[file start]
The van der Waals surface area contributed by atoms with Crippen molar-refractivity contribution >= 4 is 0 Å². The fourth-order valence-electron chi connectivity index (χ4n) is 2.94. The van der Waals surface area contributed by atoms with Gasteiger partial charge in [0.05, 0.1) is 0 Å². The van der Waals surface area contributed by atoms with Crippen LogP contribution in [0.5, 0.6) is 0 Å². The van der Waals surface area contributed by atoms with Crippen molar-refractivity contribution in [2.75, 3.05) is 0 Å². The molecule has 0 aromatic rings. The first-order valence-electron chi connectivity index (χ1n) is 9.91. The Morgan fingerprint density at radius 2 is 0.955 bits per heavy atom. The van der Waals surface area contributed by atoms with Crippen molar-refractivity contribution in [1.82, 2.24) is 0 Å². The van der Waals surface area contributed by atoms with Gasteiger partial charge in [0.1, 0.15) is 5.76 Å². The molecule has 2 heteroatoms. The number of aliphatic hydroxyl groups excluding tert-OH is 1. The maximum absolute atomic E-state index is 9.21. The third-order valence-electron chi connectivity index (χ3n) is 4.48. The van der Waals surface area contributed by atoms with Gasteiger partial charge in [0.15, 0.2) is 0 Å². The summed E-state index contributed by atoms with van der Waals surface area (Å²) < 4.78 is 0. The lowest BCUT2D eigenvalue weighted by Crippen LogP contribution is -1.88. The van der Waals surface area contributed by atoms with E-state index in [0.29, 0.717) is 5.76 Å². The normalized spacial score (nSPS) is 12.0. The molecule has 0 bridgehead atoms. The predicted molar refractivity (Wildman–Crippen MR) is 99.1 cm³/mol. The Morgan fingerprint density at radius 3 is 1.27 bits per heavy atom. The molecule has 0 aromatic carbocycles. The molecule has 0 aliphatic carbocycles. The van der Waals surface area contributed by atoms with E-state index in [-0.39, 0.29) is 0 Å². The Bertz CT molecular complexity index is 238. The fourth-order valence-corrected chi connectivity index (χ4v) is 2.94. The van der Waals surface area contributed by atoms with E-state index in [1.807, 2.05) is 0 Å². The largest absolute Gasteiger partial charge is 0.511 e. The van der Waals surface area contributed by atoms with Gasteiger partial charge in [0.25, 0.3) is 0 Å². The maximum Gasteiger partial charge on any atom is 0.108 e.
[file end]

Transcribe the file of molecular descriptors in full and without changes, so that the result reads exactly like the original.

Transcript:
The van der Waals surface area contributed by atoms with Crippen molar-refractivity contribution >= 4 is 0 Å². The fourth-order valence-electron chi connectivity index (χ4n) is 2.94. The van der Waals surface area contributed by atoms with Gasteiger partial charge in [0.05, 0.1) is 0 Å². The van der Waals surface area contributed by atoms with Crippen LogP contribution in [0.5, 0.6) is 0 Å². The van der Waals surface area contributed by atoms with Crippen molar-refractivity contribution in [2.75, 3.05) is 0 Å². The molecule has 0 aromatic rings. The first-order valence-electron chi connectivity index (χ1n) is 9.91. The Morgan fingerprint density at radius 2 is 0.955 bits per heavy atom. The van der Waals surface area contributed by atoms with Crippen molar-refractivity contribution in [1.82, 2.24) is 0 Å². The van der Waals surface area contributed by atoms with Gasteiger partial charge in [0.1, 0.15) is 5.76 Å². The molecule has 2 heteroatoms. The number of aliphatic hydroxyl groups excluding tert-OH is 1. The maximum absolute atomic E-state index is 9.21. The third-order valence-electron chi connectivity index (χ3n) is 4.48. The van der Waals surface area contributed by atoms with Gasteiger partial charge in [0.15, 0.2) is 0 Å². The summed E-state index contributed by atoms with van der Waals surface area (Å²) < 4.78 is 0. The lowest BCUT2D eigenvalue weighted by Crippen LogP contribution is -1.88. The van der Waals surface area contributed by atoms with E-state index in [0.29, 0.717) is 5.76 Å². The normalized spacial score (nSPS) is 12.0. The molecule has 0 bridgehead atoms. The predicted molar refractivity (Wildman–Crippen MR) is 99.1 cm³/mol. The Morgan fingerprint density at radius 3 is 1.27 bits per heavy atom. The molecule has 0 aromatic carbocycles. The molecule has 0 aliphatic carbocycles. The van der Waals surface area contributed by atoms with E-state index in [-0.39, 0.29) is 0 Å². The Bertz CT molecular complexity index is 238. The fourth-order valence-corrected chi connectivity index (χ4v) is 2.94. The van der Waals surface area contributed by atoms with E-state index in [1.807, 2.05) is 0 Å². The largest absolute Gasteiger partial charge is 0.511 e. The van der Waals surface area contributed by atoms with Gasteiger partial charge in [0.25, 0.3) is 0 Å². The maximum Gasteiger partial charge on any atom is 0.108 e.